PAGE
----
2. Communicate – While our instinct at times when we are not sure what to do is to hunker down and try and avoid conflict, it is critically important as a leader to communicate. Employees, managers, customers, and other stakeholders want to know someone is guiding the ship. People can handle bad news; they cannot handle silence.
  3. Engage your team – Pay attention to your employees’ non-financial needs and you will find ways to empower them. A crisis will show you who your people are. Encourage employees who are willing and show competence in shared accountability for solutions. Good people will often step up in a crisis – even beyond their official capacity in your company. Let them – nobody is successful alone.
  4. Empathize – Good leaders also serve. Underneath the strong emotional reactions people are having is often fear and when fear is shared its impact is diffused. Empathizing and listening to the real concerns of others can inspire engagement and lead to better decisions.
  5. Strategize – A crisis is a good time to review your business strategy in light of changes you are seeing that are going to have a long-term impact. Refocus on the key priorities of your organization, and review how you create value for stakeholders.  Then decide how to leverage changing conditions to implement positive change to the processes, structure, and strategy of your firm. Be flexible, challenge assumptions, and get creative. Rising costs and staff shortages are serious threats but many organizations have been able to pivot to re-invent their business model and even prosper during the pandemic. Knowing your customer and understanding how you create value is critical. Get creative and develop a coping strategy for the crisis that can be aligned with your post crisis business plan. Collaboration is key – people support what they help create.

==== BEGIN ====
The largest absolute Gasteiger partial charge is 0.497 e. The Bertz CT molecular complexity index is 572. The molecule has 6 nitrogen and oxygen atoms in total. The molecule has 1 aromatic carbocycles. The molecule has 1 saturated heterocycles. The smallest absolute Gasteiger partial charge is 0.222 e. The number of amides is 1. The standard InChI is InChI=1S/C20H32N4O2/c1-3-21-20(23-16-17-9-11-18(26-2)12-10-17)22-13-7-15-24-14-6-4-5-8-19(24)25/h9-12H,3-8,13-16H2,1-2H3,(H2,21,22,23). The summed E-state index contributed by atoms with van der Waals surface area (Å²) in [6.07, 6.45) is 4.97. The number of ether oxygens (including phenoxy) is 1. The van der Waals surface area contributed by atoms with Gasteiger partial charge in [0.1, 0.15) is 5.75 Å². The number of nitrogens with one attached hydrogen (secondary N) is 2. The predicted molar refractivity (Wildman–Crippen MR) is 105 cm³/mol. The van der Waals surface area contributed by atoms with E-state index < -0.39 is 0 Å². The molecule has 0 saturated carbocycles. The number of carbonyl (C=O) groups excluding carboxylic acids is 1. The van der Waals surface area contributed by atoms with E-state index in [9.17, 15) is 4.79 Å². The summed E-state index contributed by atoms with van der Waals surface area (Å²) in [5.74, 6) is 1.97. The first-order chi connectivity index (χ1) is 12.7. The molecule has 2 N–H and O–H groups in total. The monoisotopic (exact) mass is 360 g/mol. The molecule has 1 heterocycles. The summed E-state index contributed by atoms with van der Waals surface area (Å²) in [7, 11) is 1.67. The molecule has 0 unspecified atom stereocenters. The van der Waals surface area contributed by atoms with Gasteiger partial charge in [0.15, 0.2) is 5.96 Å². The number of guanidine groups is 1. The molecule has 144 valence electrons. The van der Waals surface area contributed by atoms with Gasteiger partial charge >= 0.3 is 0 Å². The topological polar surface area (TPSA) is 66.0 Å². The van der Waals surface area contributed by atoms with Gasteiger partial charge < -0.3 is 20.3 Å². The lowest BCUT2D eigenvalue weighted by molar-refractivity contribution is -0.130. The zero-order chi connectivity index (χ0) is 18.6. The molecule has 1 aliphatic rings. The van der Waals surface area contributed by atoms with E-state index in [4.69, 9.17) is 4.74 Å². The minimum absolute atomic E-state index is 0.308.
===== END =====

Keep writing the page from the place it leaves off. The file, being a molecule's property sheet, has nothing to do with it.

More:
6. Keep moving – While the tendency to protect ourselves in times of stress and changing business conditions is natural, avoiding action can be a mistake. Organizations that survive and prosper stay nimble and find opportunity in crisis. Sometimes to do nothing feels safer but disempowers us.  As Charles Darwin said, “It is not the strongest of the species that survives, nor the most intelligent; it is the one most adaptable to change.”


Many successful leaders have honed or even discovered their abilities during a crisis. People and organizations can manage and survive through very difficult challenges when properly led. The key leadership tool here is collaboration, not confrontation.  When they feel respected, included, supported, and guided by someone they trust, they will understand and accept the tough choices and decisions that leaders have to make – even when they don’t agree. That is the power of leadership.

About the Author: William Smalley is a management consultant, facilitator, and keynote speaker who specializes in business development through his firm Route Five International Inc..  He teaches negotiation at the University of Toronto and is the author of Intelligent Selling™, a next generation sales training program that teaches sales people to think like leaders.  He can be reached at 416-917-7091 or